Sleep is associated with tau pathology in early Alzheimer’s disease

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Colleagues at Washington University School of Medicine published novel findings on the correlation between tau tangles, a hallmark of Alzheimer’s disease pathology, and sleep quality in people who were cognitively normal or who had mild cognitive impairment. On ALZFORUM, UCI MIND faculty member, Dr. Bryce Mander commented, “This is an important paper because it shows for the first time how tau is related to sleep deficits. That’s going to be important in advancing our understanding of how Alzheimer’s disease pathology affects sleep.” Dr. Mander, Assistant Professor of Psychiatry & Human Behavior at UCI, has published several important findings on the link between…

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Washington Post article highlights need for Latino representation in Alzheimer’s clinical studies (Written in English & Spanish)

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Washington Post article highlights need for Latino representation in Alzheimer’s clinical studies Contributed by Christian Salazar, PhD, UCI MIND Associate Project Scientist A rare form of Alzheimer’s disease, caused by a gene mutation first discovered among people living in Jalisco, Mexico, develops at much earlier age than typical cases of Alzheimer’s disease. Andres Martin, a 31-year old Marine, has this ‘Jalisco mutation’, and is committed to raising awareness that the fight against Alzheimer’s disease does not only impact older adults. He’s especially motivated to protect those like his daughter, Alexis, a 2-year old who has a 50% chance of inheriting…

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Dr. Ira Lott, Director of UCI MIND Down Syndrome Program, featured in OC Business Journal

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Dr. Ira Lott, Director of the UCI MIND Down Syndrome Program, discussed the connection between Down syndrome and Alzheimer’s disease with the Orange County Business Journal this week.  Dr. Lott and his team conduct critical research studies with volunteer participants to improve understanding of brain aging and dementia in Down syndrome. Click here to read the article > To learn more about studies in Down syndrome and Alzheimer’s disease, click here >

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Critical need for diversity in Alzheimer’s disease research

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Contributed by Joshua Grill, PhD, Director of UCI MIND In a new study, colleagues at the Alzheimer’s Disease Research Center at Washington University have found that levels of the cerebrospinal fluid protein tau, one of the hallmark pathologies in Alzheimer’s disease (AD), is lower in African Americans compared to Whites. This was true both for older participants who did and did not have memory problems. The study is not the first to find such differences between African Americans and Caucasians and it has important implications to a number of important areas of AD research. First, there is a growing movement…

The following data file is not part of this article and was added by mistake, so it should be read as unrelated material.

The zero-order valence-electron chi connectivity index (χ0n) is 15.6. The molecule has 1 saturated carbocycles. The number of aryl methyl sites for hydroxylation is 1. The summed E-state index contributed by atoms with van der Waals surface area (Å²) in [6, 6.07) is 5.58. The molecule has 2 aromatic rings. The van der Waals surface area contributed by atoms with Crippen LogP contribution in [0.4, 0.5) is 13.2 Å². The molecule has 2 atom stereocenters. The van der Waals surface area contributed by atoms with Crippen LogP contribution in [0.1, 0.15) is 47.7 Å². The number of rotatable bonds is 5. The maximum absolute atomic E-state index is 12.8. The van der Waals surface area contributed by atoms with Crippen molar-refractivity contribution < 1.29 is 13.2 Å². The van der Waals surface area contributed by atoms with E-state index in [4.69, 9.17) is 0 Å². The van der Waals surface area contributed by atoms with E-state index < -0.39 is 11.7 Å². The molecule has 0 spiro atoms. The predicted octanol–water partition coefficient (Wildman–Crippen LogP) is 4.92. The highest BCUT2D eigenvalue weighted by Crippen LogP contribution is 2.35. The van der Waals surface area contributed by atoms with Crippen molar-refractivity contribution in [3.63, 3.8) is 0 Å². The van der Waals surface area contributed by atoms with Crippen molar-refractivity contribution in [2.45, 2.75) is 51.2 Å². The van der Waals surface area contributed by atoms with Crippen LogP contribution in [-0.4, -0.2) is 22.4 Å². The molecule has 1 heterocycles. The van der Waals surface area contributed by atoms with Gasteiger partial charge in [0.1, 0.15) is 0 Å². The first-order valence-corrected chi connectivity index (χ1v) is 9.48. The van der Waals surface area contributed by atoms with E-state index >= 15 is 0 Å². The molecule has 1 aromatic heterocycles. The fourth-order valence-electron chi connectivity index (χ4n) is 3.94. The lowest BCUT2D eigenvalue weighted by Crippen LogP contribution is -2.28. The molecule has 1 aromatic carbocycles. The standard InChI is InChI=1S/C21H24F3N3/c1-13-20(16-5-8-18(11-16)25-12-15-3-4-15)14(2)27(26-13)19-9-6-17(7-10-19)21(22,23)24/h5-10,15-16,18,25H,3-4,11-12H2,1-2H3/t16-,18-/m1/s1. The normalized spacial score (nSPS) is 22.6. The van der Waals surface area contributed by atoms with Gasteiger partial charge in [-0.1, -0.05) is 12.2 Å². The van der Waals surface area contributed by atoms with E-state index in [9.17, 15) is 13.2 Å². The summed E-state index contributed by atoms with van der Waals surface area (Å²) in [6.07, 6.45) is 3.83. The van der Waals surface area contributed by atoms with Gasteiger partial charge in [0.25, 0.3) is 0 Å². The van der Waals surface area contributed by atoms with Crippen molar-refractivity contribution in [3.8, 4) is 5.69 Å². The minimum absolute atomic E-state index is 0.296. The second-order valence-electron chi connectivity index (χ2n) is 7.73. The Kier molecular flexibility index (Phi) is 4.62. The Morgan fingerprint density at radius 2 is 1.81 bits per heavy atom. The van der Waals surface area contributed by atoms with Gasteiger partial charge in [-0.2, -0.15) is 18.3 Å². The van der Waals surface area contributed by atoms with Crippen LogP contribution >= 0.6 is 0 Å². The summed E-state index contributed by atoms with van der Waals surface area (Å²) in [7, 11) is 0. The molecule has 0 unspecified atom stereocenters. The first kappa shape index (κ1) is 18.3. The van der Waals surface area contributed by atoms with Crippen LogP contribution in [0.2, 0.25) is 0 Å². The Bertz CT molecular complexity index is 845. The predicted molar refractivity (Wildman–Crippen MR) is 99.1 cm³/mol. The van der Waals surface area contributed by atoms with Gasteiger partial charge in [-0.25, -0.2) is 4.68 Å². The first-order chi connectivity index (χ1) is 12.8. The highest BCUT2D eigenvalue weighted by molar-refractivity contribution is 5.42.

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UCI MIND Raises Record-Breaking $370K at 9th Annual Gala

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IRVINE, Calif. (Dec. 11, 2018) – UCI MIND, the University of California, Irvine’s Institute for Memory Impairments and Neurological Disorders, Orange County’s only state and federally designated Alzheimer’s Disease Research Center (ADRC), hosted its 9th annual A December to Remember Gala on Saturday, December 1 at the Balboa Bay Resort in Newport Beach. UCI MIND raised a record-shattering $370,000 through underwriting, ticket sales and donations from the attendees. “UCI MIND would not be at the forefront of Alzheimer’s disease research without the strong community behind us,” notes Dr. Joshua Grill, Director of UCI MIND. “We are forever grateful for the…

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Novel genetics research opens door to potential new therapies for dementia

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UCI MIND faculty member, Dr. Vivek Swarup, and colleagues at UCLA, Takeda Pharmaceutical Co. Ltd. in Japan, Emory University School of Medicine, Harvard Medical School, and the Perelman School of Medicine at the University of Pennsylvania, published novel findings yesterday in Nature Medicine on two major groups of genes associated  with Alzheimer’s disease and frontotemporal dementia and unraveled a novel microRNA, miR-203, as a master regulator of neuronal death. In human cell cultures containing AD-associated mutations, the researchers showed that certain experimental drugs altered the loss of brain cells associated with neurodegenerative disease. Dr. Swarup says, “I’m hopeful these important findings will bring us one step closer to effective new treatments…

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Fall 2018 Newsletter – In this issue of MIND Matters

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Fall 2018 Newsletter – In this issue of MIND Matters: – Grand Opening of UCI Sleep Center led by Dr. Ruth Benca – Wine for the MIND hosted by Bob & Virginia Naeve – Meet the REMIND Co-Chairs – Study Partners in Alzheimer’s Research: Gwen Ritchie – Philanthropist Highlight: Greg & Cindy Lai – Donations, Sept 2017-2018 —– Click to read the Fall 2018 Newsletter – MIND Matters

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